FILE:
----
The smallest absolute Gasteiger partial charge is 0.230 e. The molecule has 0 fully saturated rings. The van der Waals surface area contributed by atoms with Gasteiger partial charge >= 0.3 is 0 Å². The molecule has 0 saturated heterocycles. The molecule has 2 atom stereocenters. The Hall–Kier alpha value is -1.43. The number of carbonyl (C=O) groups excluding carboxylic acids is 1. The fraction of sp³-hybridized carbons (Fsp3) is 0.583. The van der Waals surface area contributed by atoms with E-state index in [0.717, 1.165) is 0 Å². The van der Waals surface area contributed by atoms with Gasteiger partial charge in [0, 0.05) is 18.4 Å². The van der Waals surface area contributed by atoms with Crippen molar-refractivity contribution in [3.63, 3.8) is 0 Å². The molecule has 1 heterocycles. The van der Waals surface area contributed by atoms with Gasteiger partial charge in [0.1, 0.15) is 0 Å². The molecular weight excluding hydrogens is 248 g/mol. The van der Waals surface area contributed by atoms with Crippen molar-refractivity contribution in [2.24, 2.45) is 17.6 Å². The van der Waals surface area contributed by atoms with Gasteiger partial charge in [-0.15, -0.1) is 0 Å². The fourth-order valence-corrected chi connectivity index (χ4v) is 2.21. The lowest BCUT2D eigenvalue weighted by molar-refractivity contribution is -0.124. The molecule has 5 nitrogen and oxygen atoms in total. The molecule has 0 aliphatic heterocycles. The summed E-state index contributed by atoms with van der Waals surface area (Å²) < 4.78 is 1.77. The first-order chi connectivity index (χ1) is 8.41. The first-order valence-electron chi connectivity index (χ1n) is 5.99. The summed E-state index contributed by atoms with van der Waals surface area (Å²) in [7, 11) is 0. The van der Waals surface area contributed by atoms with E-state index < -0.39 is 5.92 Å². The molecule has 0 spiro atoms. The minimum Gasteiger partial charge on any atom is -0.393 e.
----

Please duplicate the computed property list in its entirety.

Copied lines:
The smallest absolute Gasteiger partial charge is 0.230 e. The molecule has 0 fully saturated rings. The van der Waals surface area contributed by atoms with Gasteiger partial charge >= 0.3 is 0 Å². The molecule has 0 saturated heterocycles. The molecule has 2 atom stereocenters. The Hall–Kier alpha value is -1.43. The number of carbonyl (C=O) groups excluding carboxylic acids is 1. The fraction of sp³-hybridized carbons (Fsp3) is 0.583. The van der Waals surface area contributed by atoms with E-state index in [0.717, 1.165) is 0 Å². The van der Waals surface area contributed by atoms with Gasteiger partial charge in [0, 0.05) is 18.4 Å². The van der Waals surface area contributed by atoms with Crippen molar-refractivity contribution in [3.63, 3.8) is 0 Å². The molecule has 1 heterocycles. The van der Waals surface area contributed by atoms with Gasteiger partial charge in [0.1, 0.15) is 0 Å². The molecular weight excluding hydrogens is 248 g/mol. The van der Waals surface area contributed by atoms with Crippen molar-refractivity contribution in [2.24, 2.45) is 17.6 Å². The van der Waals surface area contributed by atoms with Gasteiger partial charge in [-0.15, -0.1) is 0 Å². The fourth-order valence-corrected chi connectivity index (χ4v) is 2.21. The lowest BCUT2D eigenvalue weighted by molar-refractivity contribution is -0.124. The molecule has 5 nitrogen and oxygen atoms in total. The molecule has 0 aliphatic heterocycles. The summed E-state index contributed by atoms with van der Waals surface area (Å²) < 4.78 is 1.77. The first-order chi connectivity index (χ1) is 8.41. The first-order valence-electron chi connectivity index (χ1n) is 5.99. The summed E-state index contributed by atoms with van der Waals surface area (Å²) in [7, 11) is 0. The van der Waals surface area contributed by atoms with E-state index < -0.39 is 5.92 Å². The molecule has 0 spiro atoms. The minimum Gasteiger partial charge on any atom is -0.393 e.